Q: Offensively, what have you been working on?
Novak: In the NBA, they say, "Do what you do." I try to never get away obviously from understanding what my strength is, which is shooting the ball, but knowing how defenses are going to change this year guarding me, I knew I had to work on my one- and two-dribble pullups. I knew I had to be more comfortable putting the ball on the floor more and dribbling more -- not just catching and shooting. So that's really what I did a lot of work on -- lots of reps with "The Gun," the rebounding machine. I would just get the ball and shot fake to the right, shot fake to the left and shot fake to draw the foul. The thing I've been focusing on is just a small change, being more comfortable with that, but I feel like it's one of those small changes that can just make a really big difference. I feel like if I can draw fouls on my shot fake and that kind of thing, it totally changes the way a defender has to guard me.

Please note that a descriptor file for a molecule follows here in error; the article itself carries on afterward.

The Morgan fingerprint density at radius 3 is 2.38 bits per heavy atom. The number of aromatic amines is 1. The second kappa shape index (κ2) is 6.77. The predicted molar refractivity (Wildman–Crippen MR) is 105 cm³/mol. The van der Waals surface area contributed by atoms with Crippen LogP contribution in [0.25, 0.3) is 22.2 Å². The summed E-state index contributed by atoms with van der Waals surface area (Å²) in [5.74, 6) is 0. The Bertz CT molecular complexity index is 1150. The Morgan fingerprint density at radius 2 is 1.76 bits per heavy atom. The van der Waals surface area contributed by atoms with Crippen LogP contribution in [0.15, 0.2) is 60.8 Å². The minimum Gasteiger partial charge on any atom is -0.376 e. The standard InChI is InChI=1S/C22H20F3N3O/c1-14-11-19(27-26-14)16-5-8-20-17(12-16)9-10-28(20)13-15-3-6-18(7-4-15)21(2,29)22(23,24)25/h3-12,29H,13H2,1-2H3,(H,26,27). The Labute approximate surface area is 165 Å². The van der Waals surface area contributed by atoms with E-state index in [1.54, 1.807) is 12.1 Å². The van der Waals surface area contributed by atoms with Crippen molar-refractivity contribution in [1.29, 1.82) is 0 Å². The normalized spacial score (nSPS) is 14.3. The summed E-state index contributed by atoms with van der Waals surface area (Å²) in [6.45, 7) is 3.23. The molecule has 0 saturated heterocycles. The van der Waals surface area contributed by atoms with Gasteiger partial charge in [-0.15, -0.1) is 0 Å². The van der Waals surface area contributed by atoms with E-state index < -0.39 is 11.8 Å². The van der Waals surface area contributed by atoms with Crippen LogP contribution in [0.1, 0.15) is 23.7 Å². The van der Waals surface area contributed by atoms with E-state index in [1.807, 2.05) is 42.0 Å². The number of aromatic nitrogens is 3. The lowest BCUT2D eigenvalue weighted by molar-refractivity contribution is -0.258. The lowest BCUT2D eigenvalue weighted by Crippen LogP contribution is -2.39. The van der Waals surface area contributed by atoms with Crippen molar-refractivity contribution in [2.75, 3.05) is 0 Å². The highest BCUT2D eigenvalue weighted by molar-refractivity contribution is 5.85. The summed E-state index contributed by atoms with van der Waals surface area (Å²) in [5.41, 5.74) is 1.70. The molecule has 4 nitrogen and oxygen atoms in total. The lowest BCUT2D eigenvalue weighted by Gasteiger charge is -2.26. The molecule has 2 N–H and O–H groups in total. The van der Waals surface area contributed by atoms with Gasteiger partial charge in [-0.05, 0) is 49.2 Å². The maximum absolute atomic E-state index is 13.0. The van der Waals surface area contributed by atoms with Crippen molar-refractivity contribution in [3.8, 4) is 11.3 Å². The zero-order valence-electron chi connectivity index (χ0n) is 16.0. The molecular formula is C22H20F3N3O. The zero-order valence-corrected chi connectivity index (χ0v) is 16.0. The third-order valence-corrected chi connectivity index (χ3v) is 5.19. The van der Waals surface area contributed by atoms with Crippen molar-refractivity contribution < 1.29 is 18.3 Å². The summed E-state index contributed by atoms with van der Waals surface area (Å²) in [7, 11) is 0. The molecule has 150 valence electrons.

Q: In your drills, are you looking to take on more pressure from opposing players and different training devices that help players get used to absorbing contact, while still making the play? Your former Marquette teammate Dwyane Wade is great at that.